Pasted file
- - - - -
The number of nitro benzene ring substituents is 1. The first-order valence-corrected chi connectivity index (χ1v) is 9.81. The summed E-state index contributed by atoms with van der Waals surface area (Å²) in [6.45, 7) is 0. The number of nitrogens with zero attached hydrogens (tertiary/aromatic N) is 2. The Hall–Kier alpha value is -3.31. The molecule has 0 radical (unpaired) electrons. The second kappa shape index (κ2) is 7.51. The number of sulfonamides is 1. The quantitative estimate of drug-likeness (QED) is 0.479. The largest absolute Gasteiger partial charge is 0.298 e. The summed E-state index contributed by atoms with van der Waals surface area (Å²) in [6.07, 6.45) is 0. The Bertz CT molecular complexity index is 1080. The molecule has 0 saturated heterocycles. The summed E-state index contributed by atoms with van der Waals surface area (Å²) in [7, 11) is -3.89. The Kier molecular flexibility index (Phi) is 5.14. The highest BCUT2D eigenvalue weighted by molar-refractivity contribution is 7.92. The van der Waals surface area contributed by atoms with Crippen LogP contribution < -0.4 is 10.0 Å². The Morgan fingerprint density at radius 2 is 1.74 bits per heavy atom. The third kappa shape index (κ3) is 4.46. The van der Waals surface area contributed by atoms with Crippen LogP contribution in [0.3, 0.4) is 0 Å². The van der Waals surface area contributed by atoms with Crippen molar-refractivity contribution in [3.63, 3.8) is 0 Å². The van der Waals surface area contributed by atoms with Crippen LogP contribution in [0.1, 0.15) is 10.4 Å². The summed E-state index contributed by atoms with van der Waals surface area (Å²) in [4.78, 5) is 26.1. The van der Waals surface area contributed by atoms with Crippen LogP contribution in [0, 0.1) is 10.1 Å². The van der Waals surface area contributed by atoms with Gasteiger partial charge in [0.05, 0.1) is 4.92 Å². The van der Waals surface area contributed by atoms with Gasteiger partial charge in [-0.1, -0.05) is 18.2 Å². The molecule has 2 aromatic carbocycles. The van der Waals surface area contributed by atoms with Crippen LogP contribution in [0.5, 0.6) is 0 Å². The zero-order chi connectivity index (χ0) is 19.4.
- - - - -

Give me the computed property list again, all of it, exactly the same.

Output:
The number of nitro benzene ring substituents is 1. The first-order valence-corrected chi connectivity index (χ1v) is 9.81. The summed E-state index contributed by atoms with van der Waals surface area (Å²) in [6.45, 7) is 0. The number of nitrogens with zero attached hydrogens (tertiary/aromatic N) is 2. The Hall–Kier alpha value is -3.31. The molecule has 0 radical (unpaired) electrons. The second kappa shape index (κ2) is 7.51. The number of sulfonamides is 1. The quantitative estimate of drug-likeness (QED) is 0.479. The largest absolute Gasteiger partial charge is 0.298 e. The summed E-state index contributed by atoms with van der Waals surface area (Å²) in [6.07, 6.45) is 0. The Bertz CT molecular complexity index is 1080. The molecule has 0 saturated heterocycles. The summed E-state index contributed by atoms with van der Waals surface area (Å²) in [7, 11) is -3.89. The Kier molecular flexibility index (Phi) is 5.14. The highest BCUT2D eigenvalue weighted by molar-refractivity contribution is 7.92. The van der Waals surface area contributed by atoms with Crippen LogP contribution < -0.4 is 10.0 Å². The Morgan fingerprint density at radius 2 is 1.74 bits per heavy atom. The third kappa shape index (κ3) is 4.46. The van der Waals surface area contributed by atoms with Crippen LogP contribution in [0.3, 0.4) is 0 Å². The van der Waals surface area contributed by atoms with Crippen molar-refractivity contribution in [3.63, 3.8) is 0 Å². The van der Waals surface area contributed by atoms with Crippen LogP contribution in [0.1, 0.15) is 10.4 Å². The summed E-state index contributed by atoms with van der Waals surface area (Å²) in [4.78, 5) is 26.1. The van der Waals surface area contributed by atoms with Crippen LogP contribution in [0, 0.1) is 10.1 Å². The van der Waals surface area contributed by atoms with Gasteiger partial charge in [0.05, 0.1) is 4.92 Å². The van der Waals surface area contributed by atoms with Gasteiger partial charge in [-0.1, -0.05) is 18.2 Å². The molecule has 2 aromatic carbocycles. The van der Waals surface area contributed by atoms with Crippen LogP contribution in [0.5, 0.6) is 0 Å². The zero-order chi connectivity index (χ0) is 19.4.